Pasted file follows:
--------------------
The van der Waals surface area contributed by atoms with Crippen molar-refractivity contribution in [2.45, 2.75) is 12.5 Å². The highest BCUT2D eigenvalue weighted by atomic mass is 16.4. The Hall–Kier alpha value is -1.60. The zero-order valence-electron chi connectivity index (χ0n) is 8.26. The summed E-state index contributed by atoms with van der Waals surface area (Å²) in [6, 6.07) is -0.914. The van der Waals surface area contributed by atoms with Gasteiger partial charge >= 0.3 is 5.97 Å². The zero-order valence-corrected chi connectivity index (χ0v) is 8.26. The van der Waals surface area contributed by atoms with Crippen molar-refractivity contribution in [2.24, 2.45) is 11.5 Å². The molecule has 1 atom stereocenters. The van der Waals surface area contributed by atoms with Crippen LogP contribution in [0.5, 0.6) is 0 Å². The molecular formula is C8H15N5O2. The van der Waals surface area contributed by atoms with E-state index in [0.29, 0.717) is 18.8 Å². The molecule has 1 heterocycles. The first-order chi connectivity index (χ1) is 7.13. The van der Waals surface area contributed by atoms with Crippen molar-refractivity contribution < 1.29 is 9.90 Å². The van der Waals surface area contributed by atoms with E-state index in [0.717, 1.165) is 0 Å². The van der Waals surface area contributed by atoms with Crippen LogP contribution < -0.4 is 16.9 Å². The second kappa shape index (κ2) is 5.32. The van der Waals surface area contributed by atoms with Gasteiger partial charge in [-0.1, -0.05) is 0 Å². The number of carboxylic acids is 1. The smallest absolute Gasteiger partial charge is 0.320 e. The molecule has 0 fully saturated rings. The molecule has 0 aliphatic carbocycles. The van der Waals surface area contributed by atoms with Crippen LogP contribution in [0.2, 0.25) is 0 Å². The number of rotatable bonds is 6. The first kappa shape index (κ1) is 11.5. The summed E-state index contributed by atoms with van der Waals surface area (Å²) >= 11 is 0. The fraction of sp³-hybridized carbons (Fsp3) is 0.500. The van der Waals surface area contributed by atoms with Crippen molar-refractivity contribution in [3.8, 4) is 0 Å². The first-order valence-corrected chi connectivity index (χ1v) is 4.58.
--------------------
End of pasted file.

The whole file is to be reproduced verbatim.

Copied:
The van der Waals surface area contributed by atoms with Crippen molar-refractivity contribution in [2.45, 2.75) is 12.5 Å². The highest BCUT2D eigenvalue weighted by atomic mass is 16.4. The Hall–Kier alpha value is -1.60. The zero-order valence-electron chi connectivity index (χ0n) is 8.26. The summed E-state index contributed by atoms with van der Waals surface area (Å²) in [6, 6.07) is -0.914. The van der Waals surface area contributed by atoms with Gasteiger partial charge >= 0.3 is 5.97 Å². The zero-order valence-corrected chi connectivity index (χ0v) is 8.26. The van der Waals surface area contributed by atoms with Crippen molar-refractivity contribution in [2.24, 2.45) is 11.5 Å². The molecule has 1 atom stereocenters. The van der Waals surface area contributed by atoms with Crippen LogP contribution in [0.5, 0.6) is 0 Å². The molecular formula is C8H15N5O2. The van der Waals surface area contributed by atoms with E-state index in [0.29, 0.717) is 18.8 Å². The molecule has 1 heterocycles. The first-order chi connectivity index (χ1) is 7.13. The van der Waals surface area contributed by atoms with Crippen molar-refractivity contribution < 1.29 is 9.90 Å². The van der Waals surface area contributed by atoms with E-state index in [0.717, 1.165) is 0 Å². The van der Waals surface area contributed by atoms with Crippen LogP contribution < -0.4 is 16.9 Å². The second kappa shape index (κ2) is 5.32. The van der Waals surface area contributed by atoms with Gasteiger partial charge in [-0.1, -0.05) is 0 Å². The number of carboxylic acids is 1. The smallest absolute Gasteiger partial charge is 0.320 e. The molecule has 0 fully saturated rings. The molecule has 0 aliphatic carbocycles. The van der Waals surface area contributed by atoms with Crippen LogP contribution in [0.2, 0.25) is 0 Å². The number of rotatable bonds is 6. The first kappa shape index (κ1) is 11.5. The summed E-state index contributed by atoms with van der Waals surface area (Å²) >= 11 is 0. The fraction of sp³-hybridized carbons (Fsp3) is 0.500. The van der Waals surface area contributed by atoms with Crippen molar-refractivity contribution in [3.8, 4) is 0 Å². The first-order valence-corrected chi connectivity index (χ1v) is 4.58.